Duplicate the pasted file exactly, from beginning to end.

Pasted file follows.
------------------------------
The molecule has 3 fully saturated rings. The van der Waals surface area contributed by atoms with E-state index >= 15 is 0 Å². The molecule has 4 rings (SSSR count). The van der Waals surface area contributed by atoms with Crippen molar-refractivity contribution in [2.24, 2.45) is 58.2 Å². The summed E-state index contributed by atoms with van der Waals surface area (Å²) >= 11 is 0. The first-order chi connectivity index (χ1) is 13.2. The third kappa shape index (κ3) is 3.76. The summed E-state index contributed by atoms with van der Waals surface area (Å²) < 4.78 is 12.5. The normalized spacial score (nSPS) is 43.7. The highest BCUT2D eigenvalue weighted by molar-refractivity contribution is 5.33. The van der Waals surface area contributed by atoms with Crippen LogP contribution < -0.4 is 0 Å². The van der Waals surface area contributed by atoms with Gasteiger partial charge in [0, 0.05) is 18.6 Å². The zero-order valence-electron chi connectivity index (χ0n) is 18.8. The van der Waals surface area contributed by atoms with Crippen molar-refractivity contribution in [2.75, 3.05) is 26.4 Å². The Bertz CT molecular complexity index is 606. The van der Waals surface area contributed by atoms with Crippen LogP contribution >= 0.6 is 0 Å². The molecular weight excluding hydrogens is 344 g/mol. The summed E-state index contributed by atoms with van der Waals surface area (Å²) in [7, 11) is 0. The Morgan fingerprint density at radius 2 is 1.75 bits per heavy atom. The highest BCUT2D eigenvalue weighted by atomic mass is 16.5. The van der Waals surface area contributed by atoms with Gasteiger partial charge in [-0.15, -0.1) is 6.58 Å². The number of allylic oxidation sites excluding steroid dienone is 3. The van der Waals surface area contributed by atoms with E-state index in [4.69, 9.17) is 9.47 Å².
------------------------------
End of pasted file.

The molecule has 3 fully saturated rings. The van der Waals surface area contributed by atoms with E-state index >= 15 is 0 Å². The molecule has 4 rings (SSSR count). The van der Waals surface area contributed by atoms with Crippen molar-refractivity contribution in [2.24, 2.45) is 58.2 Å². The summed E-state index contributed by atoms with van der Waals surface area (Å²) >= 11 is 0. The first-order chi connectivity index (χ1) is 13.2. The third kappa shape index (κ3) is 3.76. The summed E-state index contributed by atoms with van der Waals surface area (Å²) < 4.78 is 12.5. The normalized spacial score (nSPS) is 43.7. The highest BCUT2D eigenvalue weighted by molar-refractivity contribution is 5.33. The van der Waals surface area contributed by atoms with Crippen LogP contribution < -0.4 is 0 Å². The van der Waals surface area contributed by atoms with Gasteiger partial charge in [0, 0.05) is 18.6 Å². The zero-order valence-electron chi connectivity index (χ0n) is 18.8. The van der Waals surface area contributed by atoms with Crippen molar-refractivity contribution in [2.75, 3.05) is 26.4 Å². The Bertz CT molecular complexity index is 606. The van der Waals surface area contributed by atoms with Crippen LogP contribution >= 0.6 is 0 Å². The molecular weight excluding hydrogens is 344 g/mol. The summed E-state index contributed by atoms with van der Waals surface area (Å²) in [7, 11) is 0. The Morgan fingerprint density at radius 2 is 1.75 bits per heavy atom. The highest BCUT2D eigenvalue weighted by atomic mass is 16.5. The van der Waals surface area contributed by atoms with Gasteiger partial charge in [-0.15, -0.1) is 6.58 Å². The number of allylic oxidation sites excluding steroid dienone is 3. The van der Waals surface area contributed by atoms with E-state index in [4.69, 9.17) is 9.47 Å².